Science Agrees – Community Has Healing Power

It’s a beautiful transformational scenario that plays out at Optimum Health Institute (OHI) holistic healing retreats in San Diego and Austin on a daily basis. Guests, many facing significant health opportunities, arrive for the first time feeling anxious and rather isolated. They are immediately greeted warmly, and assigned an “OHI Buddy” to help orient them and answer questions. Before their first plant-based raw organic meal, they gather in a circle with other guests to share a few moments of spiritual fellowship and inspiration. In the dining room, they are immediately drawn into supportive and validating conversations with others.

Strong Bonds

Strangers become friends, and all are enveloped in the accepting, non-judgmental OHI community that supports and encourages them through each moment of their 21-day stay. During classes like Food Combining, Self Esteem and Conscious Breathing, guests assist and reassure each other, sharing their fears, their hopes and their laughter. Strong bonds are formed, and many coordinate return visits so they can enjoy “reunions” while rededicating themselves to strive for optimum health in body, mind and spirit. This community-building dynamic that has been at the heart of OHI since day one is now being corroborated by scientific research. Clinical studies show the validating experience of being accepted into a group of positive, like-minded people can set significant healing transformations into motion.

“Humans are wired for connection with others,” says Matthew Lieberman, UCLA professor of psychiatry and biobehaviorial science. “Life does not usually go well when we try to live it on our own. Oftentimes, when we face a problem or crisis, we feel as if we can and should handle it by ourselves, but it’s the opposite. We need to handle it with the help of others, even if only with one person.” 1 Dr. Lieberman is one of the founders of social cognitive neuroscience, a discipline analyzing how brain function underlies social thinking and social behavior.

Dr. Dean Ornish Says…

This healing power of community has such a profound and measurable influence that cardiologist Dean Ornish writes in his book Love and Survival: The Scientific Basis for the Healing Power of Intimacy , “I am not aware of any other factor in medicine – not diet, not smoking, not exercise, not stress, not genetics, not drugs, not surgery – that has a greater impact on our quality of life or incidence of illness. Anything that promotes a sense of isolation often leads to illness and suffering, while that which promotes a sense of love and intimacy, connection and community, is healing.” 2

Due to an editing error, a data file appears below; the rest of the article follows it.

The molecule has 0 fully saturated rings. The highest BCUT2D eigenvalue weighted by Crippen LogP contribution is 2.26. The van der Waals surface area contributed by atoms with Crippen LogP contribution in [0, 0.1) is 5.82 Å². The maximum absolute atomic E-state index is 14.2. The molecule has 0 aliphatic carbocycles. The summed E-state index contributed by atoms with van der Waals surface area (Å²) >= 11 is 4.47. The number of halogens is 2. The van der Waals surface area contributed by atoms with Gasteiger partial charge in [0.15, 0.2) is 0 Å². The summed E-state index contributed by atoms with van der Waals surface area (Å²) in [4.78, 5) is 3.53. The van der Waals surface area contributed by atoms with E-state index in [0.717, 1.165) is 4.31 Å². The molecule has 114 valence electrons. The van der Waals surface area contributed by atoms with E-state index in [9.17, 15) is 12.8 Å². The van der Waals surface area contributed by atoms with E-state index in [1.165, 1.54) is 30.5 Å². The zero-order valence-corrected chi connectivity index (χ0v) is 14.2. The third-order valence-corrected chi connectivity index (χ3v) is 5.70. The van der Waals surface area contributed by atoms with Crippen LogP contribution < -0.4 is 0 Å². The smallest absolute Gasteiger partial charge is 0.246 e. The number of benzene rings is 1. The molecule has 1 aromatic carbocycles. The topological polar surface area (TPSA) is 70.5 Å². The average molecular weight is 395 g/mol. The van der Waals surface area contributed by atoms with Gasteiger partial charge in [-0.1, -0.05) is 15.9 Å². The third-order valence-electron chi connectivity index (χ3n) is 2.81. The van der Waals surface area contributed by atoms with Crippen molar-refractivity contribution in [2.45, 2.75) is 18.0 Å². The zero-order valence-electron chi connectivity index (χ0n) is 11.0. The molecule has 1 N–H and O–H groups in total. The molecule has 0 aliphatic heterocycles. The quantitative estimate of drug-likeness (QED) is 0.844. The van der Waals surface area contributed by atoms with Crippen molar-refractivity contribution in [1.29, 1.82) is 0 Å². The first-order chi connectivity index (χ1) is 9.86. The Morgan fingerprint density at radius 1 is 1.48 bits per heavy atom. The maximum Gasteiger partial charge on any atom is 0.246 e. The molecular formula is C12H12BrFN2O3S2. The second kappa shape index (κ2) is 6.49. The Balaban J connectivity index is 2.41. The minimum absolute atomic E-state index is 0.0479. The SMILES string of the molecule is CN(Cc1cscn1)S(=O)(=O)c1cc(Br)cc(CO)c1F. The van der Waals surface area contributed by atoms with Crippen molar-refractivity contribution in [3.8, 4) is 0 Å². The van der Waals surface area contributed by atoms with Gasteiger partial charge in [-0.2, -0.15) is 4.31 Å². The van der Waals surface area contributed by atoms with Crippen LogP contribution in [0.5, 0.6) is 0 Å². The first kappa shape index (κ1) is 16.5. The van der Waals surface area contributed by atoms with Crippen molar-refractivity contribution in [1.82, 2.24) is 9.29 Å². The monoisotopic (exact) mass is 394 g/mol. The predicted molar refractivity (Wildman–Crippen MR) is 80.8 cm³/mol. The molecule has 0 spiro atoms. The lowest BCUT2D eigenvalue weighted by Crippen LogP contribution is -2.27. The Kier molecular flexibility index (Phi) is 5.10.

One thing OHI guests mention repeatedly is how their interaction with others facing similar opportunities gives them strength and hope. Instead of feeling alone, they experience a powerful connection with others whether they’re on the same path or not. They can develop a sense of accountability to each other, which helps them collectively stick to their goals.

Hard Wired to Help

The cooperative dynamic that compassion for others helps the person providing assistance is also supported in clinical research. Dr. Sara Konrath, a faculty member of the Research Center for Group Dynamics at the University of Michigan, writes, “Social connections can be good for us. We are hard-wired for face-to-face contact that includes lots of touch, eye contact, and smiles. Such interactions release a hormone called oxytocin, which helps us to bond and care for others, and also helps us to handle stress better.” 3

Experience the healing power of community during an extended stay at OHI San Diego or OHI Austin. Save throughout the month of February when you mention promotional code SELFLOVE when booking your 2 or 3-week stay. Visit our website at www.optimumhealth.org , and call us at (800) 993-4325 to make your reservation.

1. Matthew Lieberman, PhD, Social: Why Our Brains are Wired to Connect, Crown Publishers, 2013.

2. Dean Ornish, MD, Love and Survival: The Scientific Basis for the Healing Power of Intimacy, William Morrow Paperbacks, 1999.

3. Sara Konrath, PhD, EverydayHealth.com, Copyright 2013. See: http://www. everydayhealth.com/depression/how-volunteering-can-lessen-depression-and-extend-your-life/

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